Amandla is a Xhosa and Zulu word that means ‘power’. Many of us who live outside of African nations first heard the word used as a rallying cry during the anti-apartheid movement in South Africa. It was also during that time, many of us who were coming of age became aware of Nelson Rolihlahla Mandela — who, at age 95, after spending much of his life being the greatest embodiment of peace and non-violent resistance.
In recent months we’ve heard numerous reports about Mr. Mandela’s health and how he battled bravely against his illnesses. His strength and ability to hold on even in bleak and dire circumstances should not have come as a surprise to anyone who recalls the dignified fighting spirit of the man who was punished for challenging his country’s system of oppression towards the majority black population and for battling racial apartheid that lasted for decades after Europeans staked claim to the nation and its resources. A lawyer, Mandela used his knowledge of the law and the power of his moral convictions to organise his people and supporters to stand against the racist regime’s discriminatory policies.
After being convicted of treason against the white South African government for being a ‘terrorist’, Madiba — his clan name, named after an eighteenth century Thembu tribe chief — spent nearly three decades in prison.
If you want to make peace with your enemy, you have to work with your enemy. Then he becomes your partner.
~ Nelson Mandela
Worldwide protests against the dominant regime and an international campaign lobbied for his release from prison that was finally granted in 1990. Many of us still remember the day of his release as though it were yesterday; his peacefully triumphant walk away from bondage, greatness etched in his face, determination in his stride and a look that showed that he knew there was much work to do. It was clear that imprisonment didn’t deter him; upon his release he made history when he led negotiations with then President F.W. de Klerk to abolish apartheid and establish multi-racial elections in 1994, in which he led the African National Congress (ANC) to success. He was elected President and formed a Government of National Unity, becoming South Africa’s first black president in 1994.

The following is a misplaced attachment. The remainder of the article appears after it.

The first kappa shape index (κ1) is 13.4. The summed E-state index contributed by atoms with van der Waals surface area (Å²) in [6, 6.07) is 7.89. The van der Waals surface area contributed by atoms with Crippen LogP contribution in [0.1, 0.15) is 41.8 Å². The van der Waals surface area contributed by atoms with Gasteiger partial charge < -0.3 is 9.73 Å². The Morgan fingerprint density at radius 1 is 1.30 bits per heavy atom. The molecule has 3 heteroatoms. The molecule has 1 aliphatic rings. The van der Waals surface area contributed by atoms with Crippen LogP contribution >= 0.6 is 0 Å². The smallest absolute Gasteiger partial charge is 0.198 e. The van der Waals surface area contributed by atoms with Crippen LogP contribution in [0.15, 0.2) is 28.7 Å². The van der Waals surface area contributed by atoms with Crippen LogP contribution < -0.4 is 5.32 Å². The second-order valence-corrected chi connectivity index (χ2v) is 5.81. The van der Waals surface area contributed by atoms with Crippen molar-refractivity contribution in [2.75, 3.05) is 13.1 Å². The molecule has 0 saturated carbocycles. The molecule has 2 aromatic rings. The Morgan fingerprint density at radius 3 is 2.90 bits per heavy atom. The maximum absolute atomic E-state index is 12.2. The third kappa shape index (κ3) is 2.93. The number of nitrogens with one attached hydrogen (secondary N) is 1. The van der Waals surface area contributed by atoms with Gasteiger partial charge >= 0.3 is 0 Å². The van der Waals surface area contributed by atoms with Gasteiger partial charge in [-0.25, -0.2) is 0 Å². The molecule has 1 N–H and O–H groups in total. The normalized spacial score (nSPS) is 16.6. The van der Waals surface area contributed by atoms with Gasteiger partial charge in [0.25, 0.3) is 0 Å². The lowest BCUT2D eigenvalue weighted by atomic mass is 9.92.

There is no easy walk to freedom anywhere, and many of us will have to pass through the valley of the shadow of death again and again before we reach the mountaintop of our desires. ~ Nelson Mandela
It began the beginning of yet another challenging journey in a life already marked with history-making moments. Born in 1918 into a Thembu royal family, the anti-apartheid revolutionary spent his life doing the work he continued as president: focusing on working with multiracial groups of people to break down the destructive legacy of apartheid by addressing racism, poverty and deeply-ingrained institutionalised inequality.
His mission is best summed up in his own words:
“During my lifetime I have dedicated myself to this struggle of the African people. I have fought against white domination, and I have fought against black domination. I have cherished the ideal of a democratic and free society in which all persons live together in harmony and with equal opportunities. It is an ideal which I hope to live for and to achieve. But if needs be, it is an ideal for which I am prepared to die.”
Many of us fear that there will never be another like him. His accomplishments, which earned him the Nobel Peace Prize in 1993, are unmatched by any political leader since. What he gave to Africa — what Madiba gave and continues to give to the world — should always be appreciated and it should never be forgotten. While all leaders may give some towards making life better for their people, some give all towards making the world a better place. When President Obama said during his June 30th speech at Capetown University that “Mandela’s spirit could never be imprisoned,” it was an understatement. His spirit will live on forever.